The event will run until Sep 23. In all 22 cultural activities and entertainments have been organized.
Visitors were welcomed in a traditional Saudi way of welcoming guests through singing folk songs that include Arabic poetry. The songs were performed by Yousef Al-Zubairi, who has participated in many national events. He has been performing Hijazi folk songs for more than 13 years.
Yousef Al-Zubairi told Arab News: “I welcome the visitors so that they feel cherished by being here, especially when they come in large groups. I perform the Hijazi hymns called Majassat, it is a traditional folk song.”
The event also included an exhibition of the ‘Hijazi dances’ and ‘Haret Zaman’, which embodies the city of Jeddah during the last 80 years. An open exhibition of handicrafts and traditional dishes has also been laid on.
A number of famous Saudi media influencers attended the event including poet Adwa Al-Dakheel and singer Hisham Abdulrahman.
A 25-meter mural was created by a team of four Saudi artists to mark the day and express their feelings.
Faisal Arif, one of the organizers, said: “The mural contains many distinctive features that personalize the National Day including the new logo of the national day and many prominent symbols related to the Kingdom.”
Abdul Aziz Al-Andanosi, the founder of the art team and owner of Dhad art store, told Arab News: “The mural features parts of the national anthem and many other slogans such as NEOM and Vision 2030.”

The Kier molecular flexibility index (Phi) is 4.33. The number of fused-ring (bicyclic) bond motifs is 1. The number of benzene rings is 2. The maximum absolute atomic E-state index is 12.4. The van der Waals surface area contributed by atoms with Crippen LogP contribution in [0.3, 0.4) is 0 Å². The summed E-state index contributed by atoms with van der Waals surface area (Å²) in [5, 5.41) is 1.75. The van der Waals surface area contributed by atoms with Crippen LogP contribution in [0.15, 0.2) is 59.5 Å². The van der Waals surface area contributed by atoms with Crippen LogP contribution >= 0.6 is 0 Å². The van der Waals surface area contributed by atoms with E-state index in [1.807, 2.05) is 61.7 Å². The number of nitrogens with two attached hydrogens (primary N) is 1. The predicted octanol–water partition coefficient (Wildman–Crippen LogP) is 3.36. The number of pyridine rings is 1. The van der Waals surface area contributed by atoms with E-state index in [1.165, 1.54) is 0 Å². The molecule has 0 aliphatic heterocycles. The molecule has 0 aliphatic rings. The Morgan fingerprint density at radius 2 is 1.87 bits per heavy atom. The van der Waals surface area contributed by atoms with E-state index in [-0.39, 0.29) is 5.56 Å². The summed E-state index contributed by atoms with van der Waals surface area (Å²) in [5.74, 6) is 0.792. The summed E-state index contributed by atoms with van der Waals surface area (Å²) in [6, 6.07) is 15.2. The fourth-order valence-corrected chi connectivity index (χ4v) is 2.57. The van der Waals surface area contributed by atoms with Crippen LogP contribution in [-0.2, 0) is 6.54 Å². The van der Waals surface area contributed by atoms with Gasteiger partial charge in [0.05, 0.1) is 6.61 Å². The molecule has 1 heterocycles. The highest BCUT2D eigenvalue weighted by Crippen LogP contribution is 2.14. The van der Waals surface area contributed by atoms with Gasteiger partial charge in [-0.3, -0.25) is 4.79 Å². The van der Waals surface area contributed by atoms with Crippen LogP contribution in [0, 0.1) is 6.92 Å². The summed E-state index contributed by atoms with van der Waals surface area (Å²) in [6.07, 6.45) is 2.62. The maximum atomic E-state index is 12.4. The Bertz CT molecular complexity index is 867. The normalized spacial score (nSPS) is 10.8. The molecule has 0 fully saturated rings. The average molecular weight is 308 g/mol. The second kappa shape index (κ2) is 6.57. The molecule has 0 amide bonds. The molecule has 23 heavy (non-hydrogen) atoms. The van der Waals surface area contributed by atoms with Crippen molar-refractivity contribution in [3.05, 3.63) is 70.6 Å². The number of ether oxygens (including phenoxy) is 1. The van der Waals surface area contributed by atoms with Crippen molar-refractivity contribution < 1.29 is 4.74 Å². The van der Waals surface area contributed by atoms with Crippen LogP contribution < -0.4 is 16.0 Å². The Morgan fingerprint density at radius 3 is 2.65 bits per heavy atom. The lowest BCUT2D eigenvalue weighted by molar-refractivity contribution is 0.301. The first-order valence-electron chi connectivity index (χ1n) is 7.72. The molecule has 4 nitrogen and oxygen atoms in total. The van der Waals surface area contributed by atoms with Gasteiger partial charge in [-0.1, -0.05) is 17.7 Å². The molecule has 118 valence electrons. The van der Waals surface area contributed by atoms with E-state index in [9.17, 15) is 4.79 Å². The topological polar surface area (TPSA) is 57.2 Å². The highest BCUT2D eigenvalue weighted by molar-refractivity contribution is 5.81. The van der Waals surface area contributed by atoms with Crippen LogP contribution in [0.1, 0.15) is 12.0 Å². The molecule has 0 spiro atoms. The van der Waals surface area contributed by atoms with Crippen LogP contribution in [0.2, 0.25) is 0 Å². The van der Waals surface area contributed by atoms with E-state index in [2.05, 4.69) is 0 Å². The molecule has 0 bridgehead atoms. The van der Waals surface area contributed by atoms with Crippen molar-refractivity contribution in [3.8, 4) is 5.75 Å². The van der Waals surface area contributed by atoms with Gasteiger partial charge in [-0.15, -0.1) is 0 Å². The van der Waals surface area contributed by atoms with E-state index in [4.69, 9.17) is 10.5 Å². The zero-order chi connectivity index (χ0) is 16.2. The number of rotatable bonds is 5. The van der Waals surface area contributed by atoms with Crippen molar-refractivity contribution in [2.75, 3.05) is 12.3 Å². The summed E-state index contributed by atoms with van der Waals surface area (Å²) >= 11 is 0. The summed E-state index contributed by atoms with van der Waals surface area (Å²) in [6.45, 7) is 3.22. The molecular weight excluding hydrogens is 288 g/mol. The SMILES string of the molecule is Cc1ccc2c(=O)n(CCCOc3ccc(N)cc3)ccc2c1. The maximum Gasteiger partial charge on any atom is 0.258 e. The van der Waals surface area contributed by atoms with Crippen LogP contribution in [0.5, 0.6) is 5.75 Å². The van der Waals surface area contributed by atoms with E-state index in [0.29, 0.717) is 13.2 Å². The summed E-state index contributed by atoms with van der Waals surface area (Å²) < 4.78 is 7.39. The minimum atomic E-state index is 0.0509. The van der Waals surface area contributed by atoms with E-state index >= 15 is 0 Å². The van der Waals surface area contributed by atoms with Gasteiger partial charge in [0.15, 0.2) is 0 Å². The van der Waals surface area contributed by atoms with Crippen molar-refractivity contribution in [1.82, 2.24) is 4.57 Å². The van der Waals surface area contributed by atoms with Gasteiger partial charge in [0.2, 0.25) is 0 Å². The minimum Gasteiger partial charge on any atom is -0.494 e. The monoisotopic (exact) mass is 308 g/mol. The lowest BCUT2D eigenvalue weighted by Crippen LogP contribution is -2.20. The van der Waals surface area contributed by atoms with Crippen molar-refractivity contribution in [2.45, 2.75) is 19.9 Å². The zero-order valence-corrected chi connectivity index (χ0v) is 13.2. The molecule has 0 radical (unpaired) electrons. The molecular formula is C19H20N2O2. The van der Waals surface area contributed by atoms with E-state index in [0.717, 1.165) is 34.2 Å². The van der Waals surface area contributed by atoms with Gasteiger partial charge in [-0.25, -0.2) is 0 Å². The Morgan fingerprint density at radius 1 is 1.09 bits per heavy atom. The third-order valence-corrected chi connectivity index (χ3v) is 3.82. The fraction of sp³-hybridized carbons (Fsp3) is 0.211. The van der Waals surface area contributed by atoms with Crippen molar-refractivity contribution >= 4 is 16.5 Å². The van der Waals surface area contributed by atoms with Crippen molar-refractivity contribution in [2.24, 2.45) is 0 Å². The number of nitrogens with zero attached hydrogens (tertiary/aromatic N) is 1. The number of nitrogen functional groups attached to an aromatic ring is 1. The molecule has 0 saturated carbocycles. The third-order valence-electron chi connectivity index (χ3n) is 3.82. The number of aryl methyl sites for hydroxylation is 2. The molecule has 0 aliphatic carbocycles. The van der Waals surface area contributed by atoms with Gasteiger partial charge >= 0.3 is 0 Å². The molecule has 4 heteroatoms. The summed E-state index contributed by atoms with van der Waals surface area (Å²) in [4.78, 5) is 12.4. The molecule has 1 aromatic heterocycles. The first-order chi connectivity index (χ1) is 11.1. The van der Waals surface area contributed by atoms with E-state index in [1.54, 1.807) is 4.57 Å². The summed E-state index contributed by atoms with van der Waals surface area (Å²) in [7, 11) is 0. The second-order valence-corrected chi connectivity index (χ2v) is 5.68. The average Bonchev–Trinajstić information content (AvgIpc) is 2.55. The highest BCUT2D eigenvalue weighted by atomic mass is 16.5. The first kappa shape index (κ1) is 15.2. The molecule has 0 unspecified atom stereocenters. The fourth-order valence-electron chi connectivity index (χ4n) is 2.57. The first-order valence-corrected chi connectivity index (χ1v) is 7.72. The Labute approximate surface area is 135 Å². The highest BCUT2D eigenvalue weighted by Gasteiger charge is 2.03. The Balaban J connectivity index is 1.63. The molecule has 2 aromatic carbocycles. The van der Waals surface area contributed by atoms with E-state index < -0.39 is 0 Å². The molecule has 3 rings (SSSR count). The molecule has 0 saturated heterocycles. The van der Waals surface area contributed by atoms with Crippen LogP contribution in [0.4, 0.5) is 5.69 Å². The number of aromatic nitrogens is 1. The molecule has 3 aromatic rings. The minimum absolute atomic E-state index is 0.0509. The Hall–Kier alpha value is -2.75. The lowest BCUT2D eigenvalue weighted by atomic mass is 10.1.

A special space has been allocated to a group of talented painters and hobbyists to display their paintings that express their love and gratitude to Saudi Arabia.
Museum of historic items
A number of museums were opened to visitors as part of the event.
Abeer Bashmakh, a fan of Saudi history and archaeology, volunteers each year to spread the knowledge and civilization of the Kingdom to others, introducing visitors to the beauty of Hijazi heritage.
Bashmakh tells visitors about the history of the Hijaz and the historical items found in the Hijaz area, such as ancient Islamic inscriptions.
She told Arab News: “The existence of these jugs engraved in the house was considered as a sign of luxury as the age of the antiquities and collectibles is around 50 to 150 years old and it has inscriptions of the Umayyad period (661–750CE), all of which were discovered in the Arabian Peninsula or in the Hijaz.”
Fouad Bukhari and his rare collection of all Saudi Arabia’s paper and metal coins from the time of its first king to the present was one of the outstanding contributions.
Bukhari owns a private museum in his home containing a large collection of the most important and rare Saudi and Hijazi coins, as well as the first postage stamp created by the first Saudi state.
Bukhari said: “I am proud to participate today to spread the knowledge among the younger generation about the rarest currencies and stamps of the country.”
He added: “I have coins dating back to (1344) in the Islamic calendar (1925), the year in which the first coin belonging to the Saudi state under King Abdul Aziz was made. It does not contain the two swords and palm tree, as it was adopted to the Saudi currency for the first time during the rule of King Saud.”
Three soundproof pavilions were available for children and adults to sing the Saudi National Anthem and share them on social media platforms.